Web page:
“He’s a great player, he made some very special plays, give him a ton of credit,” Bucks coach Mike Budenholzer said of Leonard.

For the Bucks, who had the best record in the NBA this season and a likely MVP in Antetokounmpo, this was a learning experience about their shortcomings — both his and the Milwaukee roster. He had 21 points and 11 rebounds, but he was not able to dominate the game like Leonard did in crucial moments, and when he couldn’t get to the rim at will his lack of a jump shot he has confidence in showed. Those kinds of lessons come with being just 24 and making a deep playoff run.

“In our minds, we feel he’s going to get a lot better,” Budenholzer said of the Greek Freak. “At 24 some guys are… I don’t want to say they are who they are, but at 24 some of the great ones were the same at 30 and 32 and so forth. Giannis we feel has a lot of room to grow.”

So does the roster around the Greek Freak. Antetokounmpo sat just 7:28 in this game, and that proved to be too much — the Bucks were -9 in those minutes. They lost by six.

Eric Bledsoe struggled again, with 8 points on 9 shots. Khris Middleton — who is a free agent this summer — had 14 points on 5-of-13 shooting.

Still, this is a good team on a learning curve. One with some tough decisions ahead for the front office, but a team on the rise.

They showed that early.

Milwaukee came out playing with a sense of desperation — it showed in their energy and second efforts on defense — and they raced out to a 15-point lead early in the second quarter mostly because they just hit shots. In the first half, the Bucks did not get the ball inside (only seven shots at the rim) but were 9-of-18 from three and hit 50 percent of their shots from the midrange. Antetokounmpo had 10 points and seven rebounds and Ersan Ilyasova surprised with nine points in the first 24.

That had the Bucks up 50-43 at the half, but it felt precarious. Then in the third, Milwaukee had an 8-0 run and the lead was pushed to 15 at one point. The Raptors were stumbling. Pascal Siakam hesitated on shots, not trusting himself. Danny Green trusted himself but couldn’t hit anything.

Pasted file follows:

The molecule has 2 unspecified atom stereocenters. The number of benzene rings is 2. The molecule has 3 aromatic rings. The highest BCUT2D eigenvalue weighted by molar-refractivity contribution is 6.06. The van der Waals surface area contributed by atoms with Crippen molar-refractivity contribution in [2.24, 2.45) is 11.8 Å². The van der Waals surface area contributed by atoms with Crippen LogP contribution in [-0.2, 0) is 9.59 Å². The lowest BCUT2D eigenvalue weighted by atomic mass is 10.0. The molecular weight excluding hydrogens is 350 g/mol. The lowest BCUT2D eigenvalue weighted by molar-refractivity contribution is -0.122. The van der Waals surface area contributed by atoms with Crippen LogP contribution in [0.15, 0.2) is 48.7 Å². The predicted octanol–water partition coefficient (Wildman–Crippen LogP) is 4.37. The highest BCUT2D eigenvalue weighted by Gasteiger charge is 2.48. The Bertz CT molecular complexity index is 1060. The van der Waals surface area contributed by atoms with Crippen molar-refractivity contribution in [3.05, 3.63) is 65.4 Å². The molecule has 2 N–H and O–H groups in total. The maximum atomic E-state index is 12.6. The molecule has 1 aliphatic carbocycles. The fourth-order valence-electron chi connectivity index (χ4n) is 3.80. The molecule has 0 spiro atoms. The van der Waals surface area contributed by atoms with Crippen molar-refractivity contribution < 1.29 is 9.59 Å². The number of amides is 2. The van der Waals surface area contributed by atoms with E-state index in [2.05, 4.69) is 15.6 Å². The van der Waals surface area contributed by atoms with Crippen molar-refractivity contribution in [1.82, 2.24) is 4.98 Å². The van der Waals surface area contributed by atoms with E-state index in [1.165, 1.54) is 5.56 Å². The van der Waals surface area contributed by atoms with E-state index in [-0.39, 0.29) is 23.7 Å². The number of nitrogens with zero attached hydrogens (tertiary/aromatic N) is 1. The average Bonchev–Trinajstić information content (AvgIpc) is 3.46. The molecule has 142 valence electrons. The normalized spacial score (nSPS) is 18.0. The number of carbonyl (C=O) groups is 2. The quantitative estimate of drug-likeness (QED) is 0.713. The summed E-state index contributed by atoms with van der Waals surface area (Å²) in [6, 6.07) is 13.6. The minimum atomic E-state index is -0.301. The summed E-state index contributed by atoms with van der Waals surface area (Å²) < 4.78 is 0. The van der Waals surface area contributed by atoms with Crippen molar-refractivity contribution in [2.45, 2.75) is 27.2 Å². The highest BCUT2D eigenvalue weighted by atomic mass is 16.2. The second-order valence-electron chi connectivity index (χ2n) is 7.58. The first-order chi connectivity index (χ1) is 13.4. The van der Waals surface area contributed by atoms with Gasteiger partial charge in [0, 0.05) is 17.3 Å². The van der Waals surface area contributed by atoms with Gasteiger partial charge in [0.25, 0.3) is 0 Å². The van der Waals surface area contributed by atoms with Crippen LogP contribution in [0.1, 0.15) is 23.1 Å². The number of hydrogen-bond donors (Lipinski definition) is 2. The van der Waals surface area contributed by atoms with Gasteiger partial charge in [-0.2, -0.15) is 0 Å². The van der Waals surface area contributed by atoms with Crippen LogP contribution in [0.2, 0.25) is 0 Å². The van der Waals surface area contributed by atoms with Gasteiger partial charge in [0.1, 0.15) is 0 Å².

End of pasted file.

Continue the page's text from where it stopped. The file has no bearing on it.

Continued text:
The tide turned thanks to Leonard. The Raptors finished third on 10-0 run — with Leonard scoring or assisting on every bucket — and the lead was down to 5 after three.

Early in the fourth was when Antetokounmpo sat again, and the Raptors went on a 7-2 run to tie the game at 78-78. That lead kept growing in a run that got to 26-3 for Toronto, then Leonard did this.

Milwaukee would not go away down the stretch, but Leonard kept making plays while Antetokounmpo and company got tight. Milwaukee could never get back in front.

For the Bucks, it’s a lesson.

For the Raptors, it’s the trip to the Finals they bet big on.

Watch Kawhi Leonard dunk all over Giannis Antetokounmpo, highlight of 26-3 Toronto run

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For most of the first three quarters of Game 6, the Milwaukee Bucks were in control of the game and looked to be on the way to forcing a Game 7.

But Kawhi Leonard sparked a 10-0 run for Toronto to end the third, scoring eight and assisting on a Serge Ibaka bucket.

That run carried over into the fourth and became a 26-3 run that was highlighted by this insane dunk by Leonard over Giannis Antetokounmpo.

Insane.

I’d say that’s Leonard’s best shot as a Raptor if not for the series winner against Philadelphia.

The Bucks responded with a 7-0 run and this game is going to go down to the wire.

Bucks play with desperation, lead by as many as 15 in first half

Associated Press
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If you think a 15-point lead is safe, go talk to a Portland Trail Blazers fan and get back to me.

The Bucks will still take it. Milwaukee has come out with a sense of desperation, but more importantly got to play with some pace and couldn’t miss early from three — they started 4-of-6 and were 7-of-13 from three as of this writing — and what we saw were play after play from the Bucks, the kinds of things we haven’t seen the last three games. They led by 13 after one, and the lead got as high as 15.

Can the Bucks sustain this, or will they cool down as the Raptors heat up? It’s going to be a wild rest of the game in Toronto.

The Raptors are up 3-2 in the series and playing for their first ever franchise trip to the Finals. The Bucks are playing to force a Game 7 Monday back in Milwaukee.